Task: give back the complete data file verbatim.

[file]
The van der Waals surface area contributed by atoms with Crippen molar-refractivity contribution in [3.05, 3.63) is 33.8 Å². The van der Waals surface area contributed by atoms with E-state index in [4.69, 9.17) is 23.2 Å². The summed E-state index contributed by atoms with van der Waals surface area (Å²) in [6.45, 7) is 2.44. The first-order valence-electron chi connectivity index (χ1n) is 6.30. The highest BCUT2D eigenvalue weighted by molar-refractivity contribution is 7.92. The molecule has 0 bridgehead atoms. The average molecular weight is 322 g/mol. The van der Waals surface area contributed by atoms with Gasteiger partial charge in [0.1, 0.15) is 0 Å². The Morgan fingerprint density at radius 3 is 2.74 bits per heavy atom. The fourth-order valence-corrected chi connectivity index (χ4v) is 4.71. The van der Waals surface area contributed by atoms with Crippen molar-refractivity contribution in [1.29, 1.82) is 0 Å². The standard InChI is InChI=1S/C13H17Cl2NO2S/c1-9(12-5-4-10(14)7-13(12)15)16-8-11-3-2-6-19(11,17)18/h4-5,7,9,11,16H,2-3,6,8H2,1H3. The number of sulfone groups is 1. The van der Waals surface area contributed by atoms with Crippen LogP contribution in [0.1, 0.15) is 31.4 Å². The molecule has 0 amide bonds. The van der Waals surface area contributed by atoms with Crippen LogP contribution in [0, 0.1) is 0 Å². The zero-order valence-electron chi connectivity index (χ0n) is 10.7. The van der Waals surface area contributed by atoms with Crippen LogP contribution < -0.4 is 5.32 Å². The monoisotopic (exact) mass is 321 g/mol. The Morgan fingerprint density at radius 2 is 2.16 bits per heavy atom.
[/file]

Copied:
The van der Waals surface area contributed by atoms with Crippen molar-refractivity contribution in [3.05, 3.63) is 33.8 Å². The van der Waals surface area contributed by atoms with E-state index in [4.69, 9.17) is 23.2 Å². The summed E-state index contributed by atoms with van der Waals surface area (Å²) in [6.45, 7) is 2.44. The first-order valence-electron chi connectivity index (χ1n) is 6.30. The highest BCUT2D eigenvalue weighted by molar-refractivity contribution is 7.92. The molecule has 0 bridgehead atoms. The average molecular weight is 322 g/mol. The van der Waals surface area contributed by atoms with Gasteiger partial charge in [0.1, 0.15) is 0 Å². The Morgan fingerprint density at radius 3 is 2.74 bits per heavy atom. The fourth-order valence-corrected chi connectivity index (χ4v) is 4.71. The van der Waals surface area contributed by atoms with Crippen molar-refractivity contribution in [1.29, 1.82) is 0 Å². The standard InChI is InChI=1S/C13H17Cl2NO2S/c1-9(12-5-4-10(14)7-13(12)15)16-8-11-3-2-6-19(11,17)18/h4-5,7,9,11,16H,2-3,6,8H2,1H3. The number of sulfone groups is 1. The van der Waals surface area contributed by atoms with Crippen LogP contribution in [0.1, 0.15) is 31.4 Å². The molecule has 0 amide bonds. The van der Waals surface area contributed by atoms with Crippen LogP contribution in [0, 0.1) is 0 Å². The zero-order valence-electron chi connectivity index (χ0n) is 10.7. The van der Waals surface area contributed by atoms with Crippen LogP contribution < -0.4 is 5.32 Å². The monoisotopic (exact) mass is 321 g/mol. The Morgan fingerprint density at radius 2 is 2.16 bits per heavy atom.